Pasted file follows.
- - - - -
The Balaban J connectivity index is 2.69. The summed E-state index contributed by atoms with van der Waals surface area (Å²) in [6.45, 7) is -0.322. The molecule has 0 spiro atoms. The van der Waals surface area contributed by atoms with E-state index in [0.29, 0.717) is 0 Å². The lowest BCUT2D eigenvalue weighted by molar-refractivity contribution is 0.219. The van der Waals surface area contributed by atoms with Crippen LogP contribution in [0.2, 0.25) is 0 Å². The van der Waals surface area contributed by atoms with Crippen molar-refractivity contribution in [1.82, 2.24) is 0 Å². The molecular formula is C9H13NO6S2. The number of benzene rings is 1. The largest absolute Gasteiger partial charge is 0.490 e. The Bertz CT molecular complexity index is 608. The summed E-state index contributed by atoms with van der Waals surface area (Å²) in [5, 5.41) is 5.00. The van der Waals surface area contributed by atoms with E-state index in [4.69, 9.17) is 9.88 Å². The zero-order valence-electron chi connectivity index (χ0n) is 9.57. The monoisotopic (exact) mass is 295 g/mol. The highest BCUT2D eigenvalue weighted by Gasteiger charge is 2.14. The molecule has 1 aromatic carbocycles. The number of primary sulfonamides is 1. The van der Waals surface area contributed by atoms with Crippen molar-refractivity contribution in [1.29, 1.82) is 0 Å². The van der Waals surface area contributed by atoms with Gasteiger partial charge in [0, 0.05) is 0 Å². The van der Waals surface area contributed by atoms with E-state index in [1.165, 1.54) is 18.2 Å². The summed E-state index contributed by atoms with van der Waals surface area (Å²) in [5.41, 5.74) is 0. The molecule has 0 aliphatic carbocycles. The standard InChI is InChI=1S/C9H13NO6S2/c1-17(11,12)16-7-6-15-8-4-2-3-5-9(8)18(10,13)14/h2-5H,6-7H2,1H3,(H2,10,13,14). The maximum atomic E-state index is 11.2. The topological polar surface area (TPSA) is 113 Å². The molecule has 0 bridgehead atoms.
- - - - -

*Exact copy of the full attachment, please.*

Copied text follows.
The Balaban J connectivity index is 2.69. The summed E-state index contributed by atoms with van der Waals surface area (Å²) in [6.45, 7) is -0.322. The molecule has 0 spiro atoms. The van der Waals surface area contributed by atoms with E-state index in [0.29, 0.717) is 0 Å². The lowest BCUT2D eigenvalue weighted by molar-refractivity contribution is 0.219. The van der Waals surface area contributed by atoms with Crippen LogP contribution in [0.2, 0.25) is 0 Å². The van der Waals surface area contributed by atoms with Crippen molar-refractivity contribution in [1.82, 2.24) is 0 Å². The molecular formula is C9H13NO6S2. The number of benzene rings is 1. The largest absolute Gasteiger partial charge is 0.490 e. The Bertz CT molecular complexity index is 608. The summed E-state index contributed by atoms with van der Waals surface area (Å²) in [5, 5.41) is 5.00. The van der Waals surface area contributed by atoms with E-state index in [4.69, 9.17) is 9.88 Å². The zero-order valence-electron chi connectivity index (χ0n) is 9.57. The monoisotopic (exact) mass is 295 g/mol. The highest BCUT2D eigenvalue weighted by Gasteiger charge is 2.14. The molecule has 1 aromatic carbocycles. The number of primary sulfonamides is 1. The van der Waals surface area contributed by atoms with Crippen molar-refractivity contribution in [1.29, 1.82) is 0 Å². The van der Waals surface area contributed by atoms with Gasteiger partial charge in [0, 0.05) is 0 Å². The van der Waals surface area contributed by atoms with E-state index in [1.165, 1.54) is 18.2 Å². The summed E-state index contributed by atoms with van der Waals surface area (Å²) in [5.41, 5.74) is 0. The molecule has 0 aliphatic carbocycles. The standard InChI is InChI=1S/C9H13NO6S2/c1-17(11,12)16-7-6-15-8-4-2-3-5-9(8)18(10,13)14/h2-5H,6-7H2,1H3,(H2,10,13,14). The maximum atomic E-state index is 11.2. The topological polar surface area (TPSA) is 113 Å². The molecule has 0 bridgehead atoms.